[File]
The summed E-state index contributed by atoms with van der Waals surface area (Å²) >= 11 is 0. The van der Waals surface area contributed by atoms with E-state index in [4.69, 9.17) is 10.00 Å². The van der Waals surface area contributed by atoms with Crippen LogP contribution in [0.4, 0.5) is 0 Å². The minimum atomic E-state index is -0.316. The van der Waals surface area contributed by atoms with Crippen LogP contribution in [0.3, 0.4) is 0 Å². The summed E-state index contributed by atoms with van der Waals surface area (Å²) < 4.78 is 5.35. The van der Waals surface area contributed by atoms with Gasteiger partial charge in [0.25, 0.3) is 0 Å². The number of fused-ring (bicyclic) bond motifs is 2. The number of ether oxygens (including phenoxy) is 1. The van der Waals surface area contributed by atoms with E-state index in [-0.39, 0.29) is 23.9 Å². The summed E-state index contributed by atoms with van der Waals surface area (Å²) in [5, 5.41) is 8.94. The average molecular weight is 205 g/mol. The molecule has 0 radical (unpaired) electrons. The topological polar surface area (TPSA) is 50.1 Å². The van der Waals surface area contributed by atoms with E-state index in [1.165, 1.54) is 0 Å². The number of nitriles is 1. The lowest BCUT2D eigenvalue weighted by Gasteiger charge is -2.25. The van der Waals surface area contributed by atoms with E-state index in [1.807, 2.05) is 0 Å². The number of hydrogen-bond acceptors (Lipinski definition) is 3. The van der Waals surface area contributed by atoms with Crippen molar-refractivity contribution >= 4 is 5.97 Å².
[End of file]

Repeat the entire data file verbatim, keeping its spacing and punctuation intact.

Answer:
The summed E-state index contributed by atoms with van der Waals surface area (Å²) >= 11 is 0. The van der Waals surface area contributed by atoms with E-state index in [4.69, 9.17) is 10.00 Å². The van der Waals surface area contributed by atoms with Crippen LogP contribution in [0.4, 0.5) is 0 Å². The minimum atomic E-state index is -0.316. The van der Waals surface area contributed by atoms with Crippen LogP contribution in [0.3, 0.4) is 0 Å². The summed E-state index contributed by atoms with van der Waals surface area (Å²) < 4.78 is 5.35. The van der Waals surface area contributed by atoms with Gasteiger partial charge in [0.25, 0.3) is 0 Å². The number of fused-ring (bicyclic) bond motifs is 2. The number of ether oxygens (including phenoxy) is 1. The van der Waals surface area contributed by atoms with E-state index in [-0.39, 0.29) is 23.9 Å². The summed E-state index contributed by atoms with van der Waals surface area (Å²) in [5, 5.41) is 8.94. The average molecular weight is 205 g/mol. The molecule has 0 radical (unpaired) electrons. The topological polar surface area (TPSA) is 50.1 Å². The van der Waals surface area contributed by atoms with E-state index in [1.165, 1.54) is 0 Å². The number of nitriles is 1. The lowest BCUT2D eigenvalue weighted by Gasteiger charge is -2.25. The van der Waals surface area contributed by atoms with E-state index in [1.807, 2.05) is 0 Å². The number of hydrogen-bond acceptors (Lipinski definition) is 3. The van der Waals surface area contributed by atoms with Crippen molar-refractivity contribution >= 4 is 5.97 Å².